Wednesday, March 9, 2011

$1.4 Billion Merida Initiative Murky, Hard To Track

Human rights activists make numerous complaints against 50,000 American-trained Mexican soldiers funded by Congress; 1,700 special forces troopers trained by U.S. Army have deserted

Mexico City - There is no qualitative or hard-numbered report available. Just how many have deserted - and to where exactly they defected - is unknown.

Figures obtained from the Mexican defense secretariat are vague, the true numbers classified. Congressional Research Service reports are equally vague.

Mexican Army officials have no way of accounting for the whereabouts of elite special forces soldiers trained as snipers, survivalists, intelligence analysts and rapid reaction specialists, according to a news report printed in “El Milenio,” a newspaper. There is no program to track the deserters; the information is classified, in any case, according to defense officials.

The most that is known is that some special forces types – no one knows exactly how many or what their names are - went to work for Los Zetas, a particularly violent cartel of enforcers who started off working for the Gulf Cartel of drug smugglers, then branched out to their own operations in money laundering, human smuggling of workers and sex slaves, illegal weapons, and trans-border trafficking in narcotics such as cocaine, heroin, methamphetamines and marijuana.

According to official statements, the Mexican Army “lost track” of these elite cadre. What is known is that they have taken control of the Tamaulipas border with Texas at such key spots as Reynosa, Hidalgo, Nuevo Laredo and Matamoros. They also "lost track" of the weapons they were issued at U.S. taxpayers' expense, and of the weapons obtained with the full knowledge of the U.S. BATFE through straw purchases from U.S. gun stores and smuggled back into Mexico.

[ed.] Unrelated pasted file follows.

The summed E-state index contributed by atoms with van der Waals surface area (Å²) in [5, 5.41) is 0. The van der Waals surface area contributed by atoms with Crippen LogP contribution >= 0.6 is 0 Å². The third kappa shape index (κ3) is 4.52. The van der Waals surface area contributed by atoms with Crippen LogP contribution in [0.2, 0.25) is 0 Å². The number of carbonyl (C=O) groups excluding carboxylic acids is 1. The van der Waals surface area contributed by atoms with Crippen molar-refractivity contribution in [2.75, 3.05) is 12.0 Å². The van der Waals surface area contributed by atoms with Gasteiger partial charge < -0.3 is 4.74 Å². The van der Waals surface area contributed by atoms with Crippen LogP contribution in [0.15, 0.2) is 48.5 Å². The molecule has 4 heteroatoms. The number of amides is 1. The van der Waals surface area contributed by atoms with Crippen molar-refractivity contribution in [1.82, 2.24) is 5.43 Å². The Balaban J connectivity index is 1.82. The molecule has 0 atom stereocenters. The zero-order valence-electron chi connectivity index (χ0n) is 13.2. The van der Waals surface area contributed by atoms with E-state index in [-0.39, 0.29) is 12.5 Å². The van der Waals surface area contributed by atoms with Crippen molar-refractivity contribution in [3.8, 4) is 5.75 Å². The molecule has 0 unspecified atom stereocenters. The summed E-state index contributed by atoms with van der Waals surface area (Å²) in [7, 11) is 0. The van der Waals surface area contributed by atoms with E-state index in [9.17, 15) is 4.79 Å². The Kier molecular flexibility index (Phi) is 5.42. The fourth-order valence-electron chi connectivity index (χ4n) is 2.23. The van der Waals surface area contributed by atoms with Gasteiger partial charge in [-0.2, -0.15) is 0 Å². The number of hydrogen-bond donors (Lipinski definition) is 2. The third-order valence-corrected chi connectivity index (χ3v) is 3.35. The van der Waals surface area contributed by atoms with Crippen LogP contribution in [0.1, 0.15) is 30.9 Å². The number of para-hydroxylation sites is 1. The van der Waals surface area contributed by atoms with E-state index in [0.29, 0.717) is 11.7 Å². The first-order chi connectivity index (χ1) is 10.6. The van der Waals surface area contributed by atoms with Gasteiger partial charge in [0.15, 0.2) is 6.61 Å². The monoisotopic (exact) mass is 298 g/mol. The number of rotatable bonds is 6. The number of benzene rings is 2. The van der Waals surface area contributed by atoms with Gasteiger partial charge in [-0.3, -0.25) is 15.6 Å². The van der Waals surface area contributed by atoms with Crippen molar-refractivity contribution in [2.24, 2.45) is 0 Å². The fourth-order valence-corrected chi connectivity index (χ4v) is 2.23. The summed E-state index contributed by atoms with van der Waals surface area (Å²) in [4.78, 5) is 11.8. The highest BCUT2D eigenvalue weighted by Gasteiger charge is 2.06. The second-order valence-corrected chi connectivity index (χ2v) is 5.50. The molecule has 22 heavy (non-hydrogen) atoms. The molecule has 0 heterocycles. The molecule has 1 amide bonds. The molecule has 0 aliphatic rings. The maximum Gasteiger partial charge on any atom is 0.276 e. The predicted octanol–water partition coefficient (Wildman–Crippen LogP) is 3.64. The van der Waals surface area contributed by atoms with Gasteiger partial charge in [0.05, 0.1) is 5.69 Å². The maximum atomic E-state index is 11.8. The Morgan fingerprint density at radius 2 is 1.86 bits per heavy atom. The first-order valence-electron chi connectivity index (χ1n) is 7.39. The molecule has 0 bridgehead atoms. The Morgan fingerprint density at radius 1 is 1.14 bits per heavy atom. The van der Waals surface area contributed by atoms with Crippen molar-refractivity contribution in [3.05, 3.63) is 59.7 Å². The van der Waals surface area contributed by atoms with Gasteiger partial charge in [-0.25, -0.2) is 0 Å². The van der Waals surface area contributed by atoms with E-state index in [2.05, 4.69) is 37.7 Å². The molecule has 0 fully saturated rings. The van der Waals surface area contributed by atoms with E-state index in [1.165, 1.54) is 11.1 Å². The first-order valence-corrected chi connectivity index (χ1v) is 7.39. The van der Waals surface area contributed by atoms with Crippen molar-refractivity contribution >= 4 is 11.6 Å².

According to numerous reports aired in the Mexican press, those who deserted may have possessed security information obtained from U.S.-Mexican cooperation programs. What happened to the weapons thus furnished is also an unknown factor.

They control the highways that lead to the industrial heartland of the Mexican republic, often setting up checkpoints that look officia, and waylaying unsuspecting travelers. An attack on two ICE agents resulted in the death of one of the agents who were attached to the Consulate here; numerous American tourists have been attacked and killed as they traveled. Bands of illegal immigrants headed for the U.S. are often captured, enslaved, and put into the employ of the soldiers on the other side of the U.S. border, their relatives held hostage in Mexico to ensure their continued cooperation in cultivation of marijuana, transport of illegal dollars back into Mexico, and the remittance of their pay days to banks in this nation.

In spite of more than a billion dollars spent by U.S. taxpayers, thousands upon thousands of elite troops trained by the U.S. Army, and a particularly vicious war on drugs, the killing and terror persists.

No matter that since the Merida Initiative began to fund 50,000 military troops deployed in the war against drugs in 2006 and military pay has been increased by 115% during that period, the truth is that almost 40,000 people have been killed in violent confrontations with the cartels since President Felipe Calderon took office in the same year.

What scanty information is available was furnished by the Federal Institute for Access to Information (IFAI) following a request by the newspaper.

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